Ed Sheeran defends himself against Let’s Get It On plagiarism accusations, arguing that he used an “unprotectable” chord progression

Ed Sheeran court
(Image credit: Michael M. Santiago/Getty Images)

Ed Sheeran has been defending himself in a New York court against the latest accusations of plagiarism being made against him, this time by the heirs of Ed Townsend, co-writer of Marvin Gaye’s Let’s Get It On. They claim similarities between Gaye’s 1973 hit and Sheeran’s Thinking Out Loud, which he co-wrote with Amy Wadge and was released in 2014.

The case, which was originally filed in 2017, hinges on the ascending I - iii - IV - V chord progression that both songs share (Gaye’s is in the key of Eb; Sheeran’s is in D). The way that the sequence is played is also being considered: in each case, the III and V chords land lightly off the beat.

Representing the plaintiffs, lawyer Ben Crump argued that the fact that Sheeran had performed a mash-up of the two songs was “a confession” of plagiarism, but the singer countered by saying that “If I had done what you’re accusing me of doing, I’d be a quite an idiot to stand on a stage in front of 20,000 people and do that.”

He also argued that “most pop songs can fit over most pop songs,” echoing the point he made on a chat show in 2017 when he claimed that he could play “every song in the pop chart right now” over the same four chords.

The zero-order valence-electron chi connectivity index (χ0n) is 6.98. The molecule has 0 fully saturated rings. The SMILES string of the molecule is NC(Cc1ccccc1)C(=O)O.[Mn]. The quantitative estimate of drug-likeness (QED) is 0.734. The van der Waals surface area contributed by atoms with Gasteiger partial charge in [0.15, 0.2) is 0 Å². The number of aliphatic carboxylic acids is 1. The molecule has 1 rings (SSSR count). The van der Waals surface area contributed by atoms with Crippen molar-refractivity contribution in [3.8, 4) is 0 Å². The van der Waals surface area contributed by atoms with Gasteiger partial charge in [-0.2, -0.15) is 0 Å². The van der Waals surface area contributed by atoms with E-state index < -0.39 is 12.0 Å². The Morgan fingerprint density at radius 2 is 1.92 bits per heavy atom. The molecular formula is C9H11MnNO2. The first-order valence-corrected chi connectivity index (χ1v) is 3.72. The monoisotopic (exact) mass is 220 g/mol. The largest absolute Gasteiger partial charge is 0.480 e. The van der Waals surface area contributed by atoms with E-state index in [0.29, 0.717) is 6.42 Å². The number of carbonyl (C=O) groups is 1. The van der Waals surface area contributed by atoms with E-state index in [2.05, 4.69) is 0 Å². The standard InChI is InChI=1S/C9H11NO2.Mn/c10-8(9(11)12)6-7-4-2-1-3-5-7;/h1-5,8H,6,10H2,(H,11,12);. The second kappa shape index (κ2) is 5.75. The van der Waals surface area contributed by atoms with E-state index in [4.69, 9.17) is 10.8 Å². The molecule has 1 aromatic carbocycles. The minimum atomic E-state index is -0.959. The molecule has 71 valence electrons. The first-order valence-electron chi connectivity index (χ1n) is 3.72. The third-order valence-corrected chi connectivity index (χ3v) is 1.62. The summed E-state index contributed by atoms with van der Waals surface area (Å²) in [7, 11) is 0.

Indeed, the central thrust of Sheeran’s defence is that - in the words of his lawyer Ilene S Farkas - “No one owns basic musical building blocks.” He believes that chord progressions such as this one should be “unprotectable”.

In 2022, Sheeran won a plagiarism case that was brought against him by Sami Chokri and his co-writer Ross O’Donoghue, who claimed that Sheeran and his co-writers Steve Mac and Johnny McDaid lifted the “Oh I” hook in his 2017 hit Shape Of You’s chorus from Chokri’s 2015 song Oh Why, which was released under his Sami Switch moniker.

He had previously recognised the writers of TLC’s hit No Scrubs as co-writers of Shape Of You, but always strenuously denied that he had copied Chokri, noting in court that his song’s hook employs a well-worn minor pentatonic pattern that’s been used countless times in the past.

Ben Rogerson
Deputy Editor

I’m the Deputy Editor of MusicRadar, having worked on the site since its launch in 2007. I previously spent eight years working on our sister magazine, Computer Music. I’ve been playing the piano, gigging in bands and failing to finish tracks at home for more than 30 years, 24 of which I’ve also spent writing about music and the ever-changing technology used to make it.